The valley is approximately 20 kilometres (12 miles) wide and it is limited by several mountain ranges to the North and South.
These ranges limit the urban expansion of Skopje, which spreads along the Vardar and the Serava, a small river which comes from the North.
The town stayed under Turkish control for over 500 years, serving as the capital of pashasanjak of Üsküb and later the Vilayet of Kosovo.
At that time the city was famous for its oriental architecture and after the First World War the city became part of the newly formed Kingdom of Serbs, Croats and Slovenes (Kingdom of Yugoslavia).
It crosses the Matka Canyon before reaching the Vardar on the western extremity of the City of Skopje.
The Lepenec, coming from Kosovo, flows into the Vardar on the northwestern end of the urban area.
The lake Matka is the result of the construction of a dam in the Matka Canyon in the 1930s, and the Treska lake was dug for leisure purpose in 1978.
The subsoil contains a large water table which is alimented by the Vardar river and functions as an underground river. The water table is 4 to 12 m under the ground and 4 to 144 m deep.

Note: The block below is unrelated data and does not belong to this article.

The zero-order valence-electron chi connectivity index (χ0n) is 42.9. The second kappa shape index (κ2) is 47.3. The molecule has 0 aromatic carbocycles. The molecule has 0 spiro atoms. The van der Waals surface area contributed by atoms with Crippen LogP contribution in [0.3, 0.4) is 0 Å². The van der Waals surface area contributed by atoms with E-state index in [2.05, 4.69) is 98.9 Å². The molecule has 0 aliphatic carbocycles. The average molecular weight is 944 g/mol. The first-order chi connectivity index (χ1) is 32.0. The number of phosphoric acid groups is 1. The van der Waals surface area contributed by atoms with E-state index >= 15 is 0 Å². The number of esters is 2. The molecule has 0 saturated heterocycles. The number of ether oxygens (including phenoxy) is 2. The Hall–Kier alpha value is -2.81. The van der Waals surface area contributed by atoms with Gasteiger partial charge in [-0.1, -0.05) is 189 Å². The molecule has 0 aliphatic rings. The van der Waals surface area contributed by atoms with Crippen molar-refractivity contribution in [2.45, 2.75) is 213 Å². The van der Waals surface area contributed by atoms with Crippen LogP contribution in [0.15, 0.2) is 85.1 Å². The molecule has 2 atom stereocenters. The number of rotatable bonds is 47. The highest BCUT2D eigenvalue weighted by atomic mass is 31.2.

According to the last official count from 2002, Skopje has a population of 506,926 inhabitants; according to more recent unofficial estimates, the city has a population of 502,700 inhabitants.Skopje is located in the north of the Republic of Macedonia, in the center of the Balkan peninsula, and halfway between Belgrade and Athens.The city is built in the Skopje valley, oriented on a west-east axis, along the course of the Vardar river, which flows into the Aegean Sea in Greece.Several wells collect its waters but most of the drinking water used in Skopje comes from a karstic spring in Rašče, located west of the city.The Skopje valley is bordered on the West by the Šar Mountains, on the South by the Jakupica range, on the East by hills belonging to the Osogovo range, and on the North by the Skopska Crna Gora.